By Tyler Anbinder
(Plume, Paperback, 9780452283619, 544pp.)
Publication Date: September 24, 2002
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All but forgotten today, the Five Points neighborhood in lower Manhattan was once renowned the world over. It housed America's most impoverished immigrants-the Irish, Jews, Germans, Italians, and African-Americans. Located in today's Chinatown and Little Italy, Five Points played host to more riots, scams, prostitution, and drunkenness than any other neighborhood in America. But it was also crammed full of cheap theaters, dance halls, prizefighting venues, and political arenas that would one day dominate the national scene. From Jacob Riis to Abraham Lincoln, Davy Crockett to Charles Dickens, Five Points horrified and enthralled everyone who saw it.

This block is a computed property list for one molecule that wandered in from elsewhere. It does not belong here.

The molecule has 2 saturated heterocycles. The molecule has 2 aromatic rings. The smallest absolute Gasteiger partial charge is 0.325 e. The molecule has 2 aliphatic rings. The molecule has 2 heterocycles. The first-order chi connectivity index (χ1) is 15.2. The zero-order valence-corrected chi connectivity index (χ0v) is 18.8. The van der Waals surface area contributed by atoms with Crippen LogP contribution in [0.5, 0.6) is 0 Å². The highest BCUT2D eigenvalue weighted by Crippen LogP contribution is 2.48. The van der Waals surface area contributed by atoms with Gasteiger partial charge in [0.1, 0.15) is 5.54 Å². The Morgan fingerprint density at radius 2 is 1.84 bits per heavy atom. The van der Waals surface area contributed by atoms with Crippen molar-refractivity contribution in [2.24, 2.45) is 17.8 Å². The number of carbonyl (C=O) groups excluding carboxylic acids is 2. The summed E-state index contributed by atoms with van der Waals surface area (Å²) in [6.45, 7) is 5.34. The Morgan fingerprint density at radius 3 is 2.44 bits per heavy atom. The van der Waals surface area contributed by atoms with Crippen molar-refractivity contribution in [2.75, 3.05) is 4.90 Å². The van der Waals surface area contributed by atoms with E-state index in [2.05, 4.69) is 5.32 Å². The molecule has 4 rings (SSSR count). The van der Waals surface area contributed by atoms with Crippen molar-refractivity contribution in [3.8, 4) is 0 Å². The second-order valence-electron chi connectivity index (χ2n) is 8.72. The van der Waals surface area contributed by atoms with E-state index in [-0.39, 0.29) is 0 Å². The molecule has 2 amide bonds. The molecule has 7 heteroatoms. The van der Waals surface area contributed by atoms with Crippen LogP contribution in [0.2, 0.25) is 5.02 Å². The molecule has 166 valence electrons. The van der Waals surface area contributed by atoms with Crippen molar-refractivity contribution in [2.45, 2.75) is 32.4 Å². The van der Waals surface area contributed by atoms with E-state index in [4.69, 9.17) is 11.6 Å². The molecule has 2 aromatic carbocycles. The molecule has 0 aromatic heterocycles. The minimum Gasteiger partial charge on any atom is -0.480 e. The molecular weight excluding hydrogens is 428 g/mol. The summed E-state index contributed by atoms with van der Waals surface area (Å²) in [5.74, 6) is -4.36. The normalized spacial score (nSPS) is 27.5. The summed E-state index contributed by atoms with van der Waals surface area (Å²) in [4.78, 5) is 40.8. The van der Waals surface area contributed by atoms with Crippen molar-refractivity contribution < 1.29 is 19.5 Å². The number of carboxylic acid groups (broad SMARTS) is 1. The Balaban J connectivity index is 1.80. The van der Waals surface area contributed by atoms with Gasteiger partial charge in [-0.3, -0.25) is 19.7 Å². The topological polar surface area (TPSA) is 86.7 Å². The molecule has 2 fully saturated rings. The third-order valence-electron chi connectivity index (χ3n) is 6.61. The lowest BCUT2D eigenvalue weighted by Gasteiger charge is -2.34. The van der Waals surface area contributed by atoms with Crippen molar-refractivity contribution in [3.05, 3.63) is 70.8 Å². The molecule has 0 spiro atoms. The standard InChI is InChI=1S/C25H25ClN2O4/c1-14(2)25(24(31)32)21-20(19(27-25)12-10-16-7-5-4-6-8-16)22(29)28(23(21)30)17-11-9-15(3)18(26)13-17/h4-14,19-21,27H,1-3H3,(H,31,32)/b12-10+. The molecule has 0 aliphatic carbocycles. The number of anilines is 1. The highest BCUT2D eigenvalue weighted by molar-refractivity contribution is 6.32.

Drawing from letters, diaries, newspapers, bank records, police reports, and archeological digs, award-winning historian Tyler Anbinder has written the first history of this remarkable neighborhood. Beginning with the Irish potato famine influx in 1840 and ending with the rise of Chinatown in the early 20th century, the story of Five Points serves as a microcosm of the American immigrant experience.